Breaking Lockstep

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Categories Development, Difference, Medical, School-Age

Today, I took J to the dentist to get her newly erupted adult molars sealed. While she was in the capable hands of the dental assistant, M and I sat in the room and read silently.

J is helping out at the dentist.

This sort of this is the norm for many families; while one sibling is involved in a procedure or activity, the others have to wait it out. For us, though, this is new. All our twin daughters’ preventive care and major milestones have come on nearly identical schedules. They crawled within a week of each other and both walked within a month of their first birthday. They both needed speech therapy, progressed through it together, and graduated on the same day. They have matching cavities.

J, however, now has her first molars, and M doesn’t. They have intensely different personalities, but I can’t help thinking that this divergence in their dental schedule marks a shift from the lockstep development timeline they’ve shared thus far.

Do your multiples reach milestones around the same time? Which ones?

Sadia’s identical daughters, M and J, are 6-year-old rising second graders in El Paso, TX.

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Sadia (rhymes with Nadia) has been coordinating How Do You Do It? since late 2012. She is the divorced mother of 9-year-old monozygotic twins, M and J. They live in the Austin, TX suburbs, where Sadia works full time in information technology. She volunteers as a National Worker for Multiples of America (also known as the National Organization of Mothers of Twins Clubs), where she serves as the Single Parent Coordinator. She contributes to a number of parenting websites and magazines and also blogs at The Mommy Blogging Guide, where she answers mommy bloggers' technical questions.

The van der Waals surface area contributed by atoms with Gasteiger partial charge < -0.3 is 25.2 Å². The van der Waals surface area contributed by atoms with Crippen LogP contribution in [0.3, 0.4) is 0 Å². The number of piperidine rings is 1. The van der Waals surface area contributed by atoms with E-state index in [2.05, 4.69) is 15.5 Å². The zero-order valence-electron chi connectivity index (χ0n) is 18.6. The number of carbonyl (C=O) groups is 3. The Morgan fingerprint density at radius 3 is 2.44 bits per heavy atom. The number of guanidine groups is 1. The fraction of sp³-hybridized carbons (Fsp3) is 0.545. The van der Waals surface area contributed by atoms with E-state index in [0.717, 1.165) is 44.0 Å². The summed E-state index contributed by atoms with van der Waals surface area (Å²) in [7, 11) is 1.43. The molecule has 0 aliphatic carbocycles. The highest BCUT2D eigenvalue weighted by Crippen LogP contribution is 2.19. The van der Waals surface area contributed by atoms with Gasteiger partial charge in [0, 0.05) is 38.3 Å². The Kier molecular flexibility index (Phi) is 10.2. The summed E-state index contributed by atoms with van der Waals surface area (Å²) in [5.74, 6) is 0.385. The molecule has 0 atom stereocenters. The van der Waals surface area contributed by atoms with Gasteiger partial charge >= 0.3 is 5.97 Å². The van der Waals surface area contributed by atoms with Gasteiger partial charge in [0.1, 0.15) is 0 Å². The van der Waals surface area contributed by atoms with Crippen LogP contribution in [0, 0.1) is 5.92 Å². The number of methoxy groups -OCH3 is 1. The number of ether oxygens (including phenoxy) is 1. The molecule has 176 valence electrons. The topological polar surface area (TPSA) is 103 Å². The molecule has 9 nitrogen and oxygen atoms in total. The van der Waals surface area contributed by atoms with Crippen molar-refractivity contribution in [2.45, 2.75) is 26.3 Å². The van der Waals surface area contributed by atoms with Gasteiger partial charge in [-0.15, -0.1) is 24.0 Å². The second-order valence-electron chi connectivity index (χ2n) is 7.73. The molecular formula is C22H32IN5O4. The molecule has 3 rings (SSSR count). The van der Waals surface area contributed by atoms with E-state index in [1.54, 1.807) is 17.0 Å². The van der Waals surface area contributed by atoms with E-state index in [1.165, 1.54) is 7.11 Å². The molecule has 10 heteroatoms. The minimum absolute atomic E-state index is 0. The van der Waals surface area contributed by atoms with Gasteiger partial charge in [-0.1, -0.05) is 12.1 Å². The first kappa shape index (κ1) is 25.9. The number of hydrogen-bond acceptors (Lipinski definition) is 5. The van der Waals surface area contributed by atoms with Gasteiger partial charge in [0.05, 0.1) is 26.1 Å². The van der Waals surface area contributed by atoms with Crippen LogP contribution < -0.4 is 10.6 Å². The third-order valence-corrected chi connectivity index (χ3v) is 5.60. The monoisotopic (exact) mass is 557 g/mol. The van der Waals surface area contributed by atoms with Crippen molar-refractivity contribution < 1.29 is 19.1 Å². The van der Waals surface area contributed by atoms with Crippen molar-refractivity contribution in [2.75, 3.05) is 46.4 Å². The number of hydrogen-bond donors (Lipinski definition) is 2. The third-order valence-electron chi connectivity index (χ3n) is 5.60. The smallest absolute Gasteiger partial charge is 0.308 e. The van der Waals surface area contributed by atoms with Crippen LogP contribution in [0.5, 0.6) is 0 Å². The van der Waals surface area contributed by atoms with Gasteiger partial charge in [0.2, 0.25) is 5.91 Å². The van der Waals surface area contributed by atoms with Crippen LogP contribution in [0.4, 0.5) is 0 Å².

4 thoughts on “Breaking Lockstep”

  1. Mine have done almost nothing at the same time. Never. Joshua has been behind on everything and has needed the extra help. But it could be because I’ve got a girl and a boy. Girls seems to develop faster in so many ways. That said, I’m completely loving this stage they are now in at 3,5yrs. With their own interests and desires, ideas and the amazing imagination life is never dull here as they each reach their own developmental stages.

  2. Interesting. My kids are not identical, but just like yours they have met their milestones within a few days of each other. But the teething process has them breaking the sync – Apple developed her adult molars first and had her lower 2 teeth fall at once 3 weeks ago and Angel has started sprouting her adult molars now. I am thinking it will be atleast 3 weeks more before her teeth begin to fall out.

  3. my girls are identical and both have reched milestones at the sme time so have my other set of IDs my younger set annie and abbie are 6 and a half and did it all at the same time thay took ther first step together,said thr first word on the same day,got ther first chek ups and cuts and lost ther first teeth on the same day it was the same with my older girls sara and sofie thay both had ther brases off the same day,got ther first toddler beds together and got ther molers within 2 days of ech other.

  4. My girls have reached all their milestones within a day or so of each other. Every step, every tooth, and every word. It’s freaky and part of the reason I don’t think they are fraternal (at least not completely).

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